Facing Marlins pitcher Vance Worley in the first inning of Saturday, Mike Trout unleashed his famously quick swing and whacked his MLB-leading 16th home run deep—very deep—to left-center field to give the Angels a 1-0 lead over Miami.

According to Statcast, the homer traveled 443 feet and was the hardest-hit home run of the year, coming off Trout’s bat at 114 miles per hour.

The long ball was just the latest example of an unbelievable phenomenon: Trout, who has finished in the top two in MVP voting in each of his five full seasons, might actually be getting better.

Trout entered this season with a career batting average (.306) in line with Hank Aaron, an on-base percentage (.405) that topped Rickey Henderson, a slugging percentage (.557) comparable to Willie Mays, an OPS (.963) a touch ahead of Albert Pujols and an OPS+ (169) higher than Aaron, Ty Cobb, Stan Musial and all but nine other players in baseball history.

He also had 143 stolen bases and a reputation as one of the better center fielders in baseball. Altogether Trout, through five years and change, had amassed 48.5 WAR, according to Baseball-Reference, putting him ahead of many lower-tier home runs.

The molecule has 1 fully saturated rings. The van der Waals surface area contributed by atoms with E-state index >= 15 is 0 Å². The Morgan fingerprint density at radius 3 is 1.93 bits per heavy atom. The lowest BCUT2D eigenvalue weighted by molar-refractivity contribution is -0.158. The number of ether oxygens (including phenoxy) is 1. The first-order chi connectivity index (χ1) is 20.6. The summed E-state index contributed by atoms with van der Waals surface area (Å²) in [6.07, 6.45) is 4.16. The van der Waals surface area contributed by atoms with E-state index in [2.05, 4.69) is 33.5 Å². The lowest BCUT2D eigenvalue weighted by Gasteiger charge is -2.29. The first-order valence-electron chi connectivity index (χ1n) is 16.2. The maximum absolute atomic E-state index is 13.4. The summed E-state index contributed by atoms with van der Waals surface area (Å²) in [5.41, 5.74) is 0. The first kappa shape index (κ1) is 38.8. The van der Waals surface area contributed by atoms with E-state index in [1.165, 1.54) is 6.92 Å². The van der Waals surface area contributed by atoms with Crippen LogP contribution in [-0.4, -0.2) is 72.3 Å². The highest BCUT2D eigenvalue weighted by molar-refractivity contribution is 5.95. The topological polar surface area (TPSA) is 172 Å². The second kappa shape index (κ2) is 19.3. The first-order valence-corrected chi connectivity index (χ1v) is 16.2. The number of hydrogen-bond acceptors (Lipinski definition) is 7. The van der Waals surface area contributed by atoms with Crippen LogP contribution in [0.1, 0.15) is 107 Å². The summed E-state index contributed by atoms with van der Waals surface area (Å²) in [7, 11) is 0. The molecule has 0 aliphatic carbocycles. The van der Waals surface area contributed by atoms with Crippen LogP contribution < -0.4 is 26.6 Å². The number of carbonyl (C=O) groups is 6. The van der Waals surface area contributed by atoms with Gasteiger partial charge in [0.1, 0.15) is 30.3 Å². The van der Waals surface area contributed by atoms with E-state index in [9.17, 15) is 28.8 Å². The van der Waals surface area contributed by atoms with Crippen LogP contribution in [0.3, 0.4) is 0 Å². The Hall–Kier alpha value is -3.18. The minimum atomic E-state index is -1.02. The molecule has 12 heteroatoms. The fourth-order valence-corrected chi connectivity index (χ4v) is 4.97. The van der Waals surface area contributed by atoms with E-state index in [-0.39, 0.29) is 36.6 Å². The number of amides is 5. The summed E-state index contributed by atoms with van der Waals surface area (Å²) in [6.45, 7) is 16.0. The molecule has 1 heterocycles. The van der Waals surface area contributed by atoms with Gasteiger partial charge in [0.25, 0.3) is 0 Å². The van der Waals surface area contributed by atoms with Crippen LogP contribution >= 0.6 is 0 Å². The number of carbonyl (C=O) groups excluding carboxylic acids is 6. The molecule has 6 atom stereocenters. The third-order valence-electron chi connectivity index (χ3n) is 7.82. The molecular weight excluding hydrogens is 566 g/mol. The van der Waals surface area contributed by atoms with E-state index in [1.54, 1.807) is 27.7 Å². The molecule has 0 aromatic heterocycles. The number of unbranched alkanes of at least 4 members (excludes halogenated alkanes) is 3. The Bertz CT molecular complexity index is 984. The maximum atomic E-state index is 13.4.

It seemed safe to say Trout, 25, would not get much better, even as he entered what is typically considered a player’s prime. After all, how can someone improve on being one of the best ever?

Well here we are on May 27, and Trout is on track for career highs in average, OBP, slugging, OPS, OPS+ and home runs, leading the AL in the latter four of those categories. He’s hitting with more power than ever and stealing bases at a rate he hasn’t in years. He’s walking more and striking out less than in previous years. For all those reasons, he’s leading the Majors with a 3.3 WAR, which puts him on track for a roughly 11-win season. So far, at least, he’s having one of the best seasons we’ve ever seen.

Trout probably won’t hit .340/.460/.755 all year while stealing 30 bases and launching 50 home runs. But the fact that the previous sentence really required a “probably” qualifier tells you all you need to know.

About Alex Putterman

Alex is a writer and editor for The Comeback and Awful Announcing. He has written for The Atlantic, VICE Sports, MLB.com, SI.com and more. He is a proud alum of Northwestern University and The Daily Northwestern. You can find him on Twitter @AlexPutterman.